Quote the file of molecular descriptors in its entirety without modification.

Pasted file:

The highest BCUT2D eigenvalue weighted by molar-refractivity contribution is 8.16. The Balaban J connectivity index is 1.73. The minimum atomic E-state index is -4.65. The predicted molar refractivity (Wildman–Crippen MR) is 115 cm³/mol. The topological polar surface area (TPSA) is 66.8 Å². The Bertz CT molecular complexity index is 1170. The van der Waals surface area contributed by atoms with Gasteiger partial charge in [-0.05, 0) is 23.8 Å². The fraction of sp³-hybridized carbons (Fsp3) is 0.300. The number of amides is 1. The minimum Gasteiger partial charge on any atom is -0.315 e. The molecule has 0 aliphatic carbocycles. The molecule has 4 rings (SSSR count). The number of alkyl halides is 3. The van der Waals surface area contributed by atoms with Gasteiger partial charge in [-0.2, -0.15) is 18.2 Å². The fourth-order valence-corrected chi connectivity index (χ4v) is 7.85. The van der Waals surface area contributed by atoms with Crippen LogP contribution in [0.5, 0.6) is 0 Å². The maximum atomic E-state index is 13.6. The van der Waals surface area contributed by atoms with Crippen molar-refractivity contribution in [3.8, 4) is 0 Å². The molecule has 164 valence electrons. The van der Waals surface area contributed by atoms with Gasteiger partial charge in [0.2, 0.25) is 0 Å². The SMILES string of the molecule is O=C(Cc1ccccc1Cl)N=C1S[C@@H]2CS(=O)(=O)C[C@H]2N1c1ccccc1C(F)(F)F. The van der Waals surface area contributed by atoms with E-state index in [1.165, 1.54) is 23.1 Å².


The highest BCUT2D eigenvalue weighted by molar-refractivity contribution is 8.16. The Balaban J connectivity index is 1.73. The minimum atomic E-state index is -4.65. The predicted molar refractivity (Wildman–Crippen MR) is 115 cm³/mol. The topological polar surface area (TPSA) is 66.8 Å². The Bertz CT molecular complexity index is 1170. The van der Waals surface area contributed by atoms with Gasteiger partial charge in [-0.05, 0) is 23.8 Å². The fraction of sp³-hybridized carbons (Fsp3) is 0.300. The number of amides is 1. The minimum Gasteiger partial charge on any atom is -0.315 e. The molecule has 0 aliphatic carbocycles. The molecule has 4 rings (SSSR count). The number of alkyl halides is 3. The van der Waals surface area contributed by atoms with Gasteiger partial charge in [-0.2, -0.15) is 18.2 Å². The fourth-order valence-corrected chi connectivity index (χ4v) is 7.85. The van der Waals surface area contributed by atoms with Crippen LogP contribution in [0.5, 0.6) is 0 Å². The maximum atomic E-state index is 13.6. The van der Waals surface area contributed by atoms with Crippen molar-refractivity contribution in [3.8, 4) is 0 Å². The molecule has 164 valence electrons. The van der Waals surface area contributed by atoms with Gasteiger partial charge in [0.2, 0.25) is 0 Å². The SMILES string of the molecule is O=C(Cc1ccccc1Cl)N=C1S[C@@H]2CS(=O)(=O)C[C@H]2N1c1ccccc1C(F)(F)F. The van der Waals surface area contributed by atoms with E-state index in [1.165, 1.54) is 23.1 Å².